Low bitrate audio coding is an enabling technology for a number
of applications like digital radio, Internet streaming (web radio)
and mobile multimedia applications.
limited overall bandwidth available for a digital radio system
(terrestrial or satellite based) makes it desirable to use a low
bitrate per channel in order to create an attractive portfolio
of programs for the listener. Therefore, system designers have
to use highly efficient perceptual audio codecs (like mp3 or AAC)
at low bitrates.
Internet streaming applications, the connection bandwidth that
can be established between the web radio server and the listener's
client application depends on the listener's connection to the
Internet. In most cases today, people use analog modems or ISDN
lines with a fairly limited datarate, lower than the rate which
would be desirable to produce an appealing audio quality by means
of conventional perceptual audio codecs. And even if consumers
connect to the Internet through high bandwidth connections such
as xDSL, the ever-present congestion on the Internet limits the
connection bitrate that can be used in a stable manner over a
longer time period.
mobile communications, the situation is similar to the digital
radio scenario. Since the overall bandwidth available for all
services in a certain geographic area (a network cell) is limited,
the system operator has to take measures to allow as many users
as possible in that network cell to access mobile communication
services in parallel. It is evident that for commercial reasons,
the network operators have to ensure that they use their available
spectrum as efficiently as possible by means of highly efficient
speech and audio codecs. Considering the impact that the advent
of multimedia services has on the datarate demands in mobile communication
systems, it becomes immediately apparent that even with UMTS,
cellular networks will have to use perceptual codecs at a fairly
The Technical Challenge
perceptual codecs at low bitrates, however, is not without its downside.
State-of-the-art perceptual audio codecs achieve "CD-quality" or
"transparent" audio quality at a bitrate of approximately 128 kbps
(~ 12:1 compression). Below 128 kbps, the perceived audio quality
of most of these codecs begins to degrade significantly. The codecs
either start to reduce the audio bandwidth and to modify the stereo
image, or they introduce annoying coding artifacts resulting from
a shortage of bits in the attempt to represent the complete audio
bandwidth. Both ways of modifying the perceived sound can be considered
unacceptable above a certain level. At 64 kbps for instance, mp3
would either offer an audio bandwidth of only ~ 10 kHz or introduce
a fair amount of coding artifacts. Each of these factors severely
affects the listening experience.
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The Technical Solution
SBR (Spectral Band Replication) is a new audio coding enhancement
tool, which is standardized in ISO/IEC 14496-3:2001/Amd.1:2003.
It offers the possibility to improve the performance of low bitrate
audio and speech codecs by either increasing the audio bandwidth
at a given bitrate or by improving coding efficiency at a given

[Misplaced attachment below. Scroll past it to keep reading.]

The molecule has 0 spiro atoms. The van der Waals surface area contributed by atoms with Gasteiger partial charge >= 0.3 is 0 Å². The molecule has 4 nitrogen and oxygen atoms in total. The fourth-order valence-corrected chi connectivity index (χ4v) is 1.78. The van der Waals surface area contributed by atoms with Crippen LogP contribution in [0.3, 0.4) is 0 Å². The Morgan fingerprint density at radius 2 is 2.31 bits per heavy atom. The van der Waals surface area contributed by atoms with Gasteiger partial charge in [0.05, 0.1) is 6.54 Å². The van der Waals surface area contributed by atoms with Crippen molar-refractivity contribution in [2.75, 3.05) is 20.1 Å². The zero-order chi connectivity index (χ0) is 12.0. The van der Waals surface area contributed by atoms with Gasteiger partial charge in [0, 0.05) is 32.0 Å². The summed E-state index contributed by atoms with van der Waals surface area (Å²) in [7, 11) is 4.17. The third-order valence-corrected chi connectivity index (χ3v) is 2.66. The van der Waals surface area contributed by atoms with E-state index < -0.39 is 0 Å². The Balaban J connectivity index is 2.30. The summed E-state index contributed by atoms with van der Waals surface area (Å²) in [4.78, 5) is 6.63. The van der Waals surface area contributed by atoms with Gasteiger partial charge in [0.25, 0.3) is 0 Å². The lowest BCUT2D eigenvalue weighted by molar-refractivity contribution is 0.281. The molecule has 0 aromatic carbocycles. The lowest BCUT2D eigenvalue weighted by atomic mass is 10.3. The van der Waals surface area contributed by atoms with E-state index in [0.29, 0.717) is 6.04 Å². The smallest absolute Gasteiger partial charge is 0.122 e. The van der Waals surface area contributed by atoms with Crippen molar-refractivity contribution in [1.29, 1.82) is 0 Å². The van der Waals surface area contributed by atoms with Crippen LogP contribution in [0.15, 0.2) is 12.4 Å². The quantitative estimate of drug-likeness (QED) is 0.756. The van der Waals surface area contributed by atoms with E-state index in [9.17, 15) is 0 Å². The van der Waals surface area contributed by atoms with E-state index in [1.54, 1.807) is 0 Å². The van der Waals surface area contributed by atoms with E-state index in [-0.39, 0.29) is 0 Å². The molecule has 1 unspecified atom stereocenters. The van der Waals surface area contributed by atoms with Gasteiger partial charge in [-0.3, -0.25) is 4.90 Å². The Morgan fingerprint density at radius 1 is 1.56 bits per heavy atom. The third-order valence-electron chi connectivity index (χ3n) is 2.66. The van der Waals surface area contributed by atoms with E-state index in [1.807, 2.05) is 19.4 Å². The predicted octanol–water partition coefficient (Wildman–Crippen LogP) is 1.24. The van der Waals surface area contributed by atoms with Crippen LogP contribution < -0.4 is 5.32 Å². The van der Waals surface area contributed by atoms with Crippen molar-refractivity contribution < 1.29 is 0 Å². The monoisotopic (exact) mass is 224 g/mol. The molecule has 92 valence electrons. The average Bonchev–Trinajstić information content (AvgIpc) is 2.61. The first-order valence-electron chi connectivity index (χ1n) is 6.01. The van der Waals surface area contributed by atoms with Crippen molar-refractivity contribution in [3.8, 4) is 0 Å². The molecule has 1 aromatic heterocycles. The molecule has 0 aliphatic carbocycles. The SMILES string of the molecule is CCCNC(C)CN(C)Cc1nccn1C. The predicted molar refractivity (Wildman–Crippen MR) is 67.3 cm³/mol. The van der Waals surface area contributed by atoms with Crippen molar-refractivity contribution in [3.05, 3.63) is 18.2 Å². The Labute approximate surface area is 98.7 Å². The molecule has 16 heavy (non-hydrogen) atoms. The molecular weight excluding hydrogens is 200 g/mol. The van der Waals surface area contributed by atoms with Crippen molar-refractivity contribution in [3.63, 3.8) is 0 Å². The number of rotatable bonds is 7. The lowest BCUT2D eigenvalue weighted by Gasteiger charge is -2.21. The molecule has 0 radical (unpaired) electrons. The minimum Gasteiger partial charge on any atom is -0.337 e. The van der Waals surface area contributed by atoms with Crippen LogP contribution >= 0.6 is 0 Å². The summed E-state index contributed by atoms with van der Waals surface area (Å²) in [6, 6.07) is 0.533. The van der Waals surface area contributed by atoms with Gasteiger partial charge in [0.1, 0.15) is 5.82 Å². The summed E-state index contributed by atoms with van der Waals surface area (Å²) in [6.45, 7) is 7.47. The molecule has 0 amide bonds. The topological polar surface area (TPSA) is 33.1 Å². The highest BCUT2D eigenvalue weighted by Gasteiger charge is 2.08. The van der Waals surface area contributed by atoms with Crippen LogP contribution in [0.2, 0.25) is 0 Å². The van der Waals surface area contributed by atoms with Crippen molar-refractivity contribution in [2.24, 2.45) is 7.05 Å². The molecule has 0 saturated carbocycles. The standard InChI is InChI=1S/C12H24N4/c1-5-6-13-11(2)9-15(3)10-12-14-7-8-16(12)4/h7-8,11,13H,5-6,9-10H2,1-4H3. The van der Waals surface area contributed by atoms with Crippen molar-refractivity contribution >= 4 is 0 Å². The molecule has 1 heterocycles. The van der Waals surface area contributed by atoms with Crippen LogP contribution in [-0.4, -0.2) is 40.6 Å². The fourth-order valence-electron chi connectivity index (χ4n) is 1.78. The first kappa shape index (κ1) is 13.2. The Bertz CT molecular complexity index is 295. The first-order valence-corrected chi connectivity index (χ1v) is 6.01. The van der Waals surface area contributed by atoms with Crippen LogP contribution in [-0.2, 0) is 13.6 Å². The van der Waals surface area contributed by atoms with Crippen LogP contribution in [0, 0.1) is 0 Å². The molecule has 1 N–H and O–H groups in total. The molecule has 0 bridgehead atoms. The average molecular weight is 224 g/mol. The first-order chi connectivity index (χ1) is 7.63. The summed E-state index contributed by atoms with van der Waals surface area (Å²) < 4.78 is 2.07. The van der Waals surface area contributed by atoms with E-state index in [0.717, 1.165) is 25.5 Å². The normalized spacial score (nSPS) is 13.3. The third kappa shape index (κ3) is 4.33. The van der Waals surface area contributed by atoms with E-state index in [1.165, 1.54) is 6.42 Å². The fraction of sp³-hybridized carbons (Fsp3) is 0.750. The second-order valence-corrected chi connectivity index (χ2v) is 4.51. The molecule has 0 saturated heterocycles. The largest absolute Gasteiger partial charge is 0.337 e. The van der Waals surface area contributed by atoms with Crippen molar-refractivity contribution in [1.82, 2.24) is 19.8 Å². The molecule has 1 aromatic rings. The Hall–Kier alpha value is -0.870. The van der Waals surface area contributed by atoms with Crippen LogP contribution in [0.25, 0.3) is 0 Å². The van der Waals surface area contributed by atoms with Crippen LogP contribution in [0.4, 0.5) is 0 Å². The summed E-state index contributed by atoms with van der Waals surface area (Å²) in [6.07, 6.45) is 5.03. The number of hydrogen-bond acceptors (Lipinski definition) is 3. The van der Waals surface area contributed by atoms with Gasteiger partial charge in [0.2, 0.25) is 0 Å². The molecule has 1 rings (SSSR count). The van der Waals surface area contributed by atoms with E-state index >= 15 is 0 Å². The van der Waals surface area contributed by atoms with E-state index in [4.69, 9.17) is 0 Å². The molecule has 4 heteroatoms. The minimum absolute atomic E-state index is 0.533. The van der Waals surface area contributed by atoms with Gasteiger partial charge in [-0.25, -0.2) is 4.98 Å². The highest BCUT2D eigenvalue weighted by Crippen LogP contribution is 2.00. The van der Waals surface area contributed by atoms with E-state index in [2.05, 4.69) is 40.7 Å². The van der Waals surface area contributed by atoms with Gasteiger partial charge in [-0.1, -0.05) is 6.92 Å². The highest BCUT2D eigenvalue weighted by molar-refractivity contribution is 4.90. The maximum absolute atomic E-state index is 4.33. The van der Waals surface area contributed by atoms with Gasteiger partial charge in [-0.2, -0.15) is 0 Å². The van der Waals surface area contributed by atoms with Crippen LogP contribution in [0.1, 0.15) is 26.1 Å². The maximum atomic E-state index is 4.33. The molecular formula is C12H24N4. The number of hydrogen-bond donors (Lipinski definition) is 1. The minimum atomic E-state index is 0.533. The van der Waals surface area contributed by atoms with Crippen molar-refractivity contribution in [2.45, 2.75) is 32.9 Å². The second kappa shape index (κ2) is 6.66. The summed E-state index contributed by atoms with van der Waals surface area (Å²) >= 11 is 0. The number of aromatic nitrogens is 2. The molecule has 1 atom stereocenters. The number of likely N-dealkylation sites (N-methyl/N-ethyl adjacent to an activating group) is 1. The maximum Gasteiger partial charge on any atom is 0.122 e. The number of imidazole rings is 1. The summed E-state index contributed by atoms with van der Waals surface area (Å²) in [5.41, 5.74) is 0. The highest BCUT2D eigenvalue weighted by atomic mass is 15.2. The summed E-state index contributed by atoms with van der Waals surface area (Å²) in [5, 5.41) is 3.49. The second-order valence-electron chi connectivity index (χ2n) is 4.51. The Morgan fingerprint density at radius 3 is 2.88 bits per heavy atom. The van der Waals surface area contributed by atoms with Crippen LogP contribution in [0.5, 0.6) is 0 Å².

can increase the limited audio bandwidth that a conventional perceptual
codec offers at low bitrates, so that it equals or exceeds analogue
FM audio bandwidth (15 kHz). SBR can also improve the performance
of narrow-band speech codecs, offering the broadcaster speech-only
channels with 12 kHz audio bandwidth used for example in multilingual
broadcasting. As most speech codecs are very bandlimited, SBR
is important not only for improving speech quality, but also for
improving speech intelligibility and speech comprehension. SBR
is mainly a post-process, although some pre-processing is performed
in the encoder in order to guide the decoding process.
From a technical point of view, SBR is a new method for highly
efficient coding of high frequencies in audio compression algorithms.
When used in conjunction with SBR, the underlying coder is only
responsible for transmitting the lower part of the spectrum. The
higher frequencies are generated by the SBR decoder, which is
mainly a post-process following the conventional waveform decoder.
Instead of transmitting the spectrum, SBR reconstructs the higher
frequencies in the decoder based on an analysis of the lower frequencies
transmitted in the underlying coder. To ensure an accurate reconstruction,
some guidance information is transmitted in the encoded bitstream
at a very low datarate.
reconstruction is efficient for harmonic as well as for noise-like
components and allows for proper shaping in the time domain as
well as in the frequency domain. As a result, SBR allows full
bandwidth audio coding at very low data rates, thus offering a
significantly increased compression efficiency compared to the
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SBR can enhance the efficiency of perceptual audio codecs
by ~ 30 % (even more in certain configurations) in the medium
to low bitrate range. The exact level of improvement that SBR
can offer also depends on the underlying codec. For instance,
using SBR in conjunction with mp3 (see below under mp3PRO) we
can achieve a quality at 64 kbps stereo that compares to conventional
mp3 at a bitrate of > 100 kbps stereo. SBR can be used with mono
and stereo as well as with multichannel audio.
offers maximum efficiency in the bitrate range where the underlying
codec itself is able to encode audio signals with an acceptable
level of coding artifacts at a limited audio bandwidth.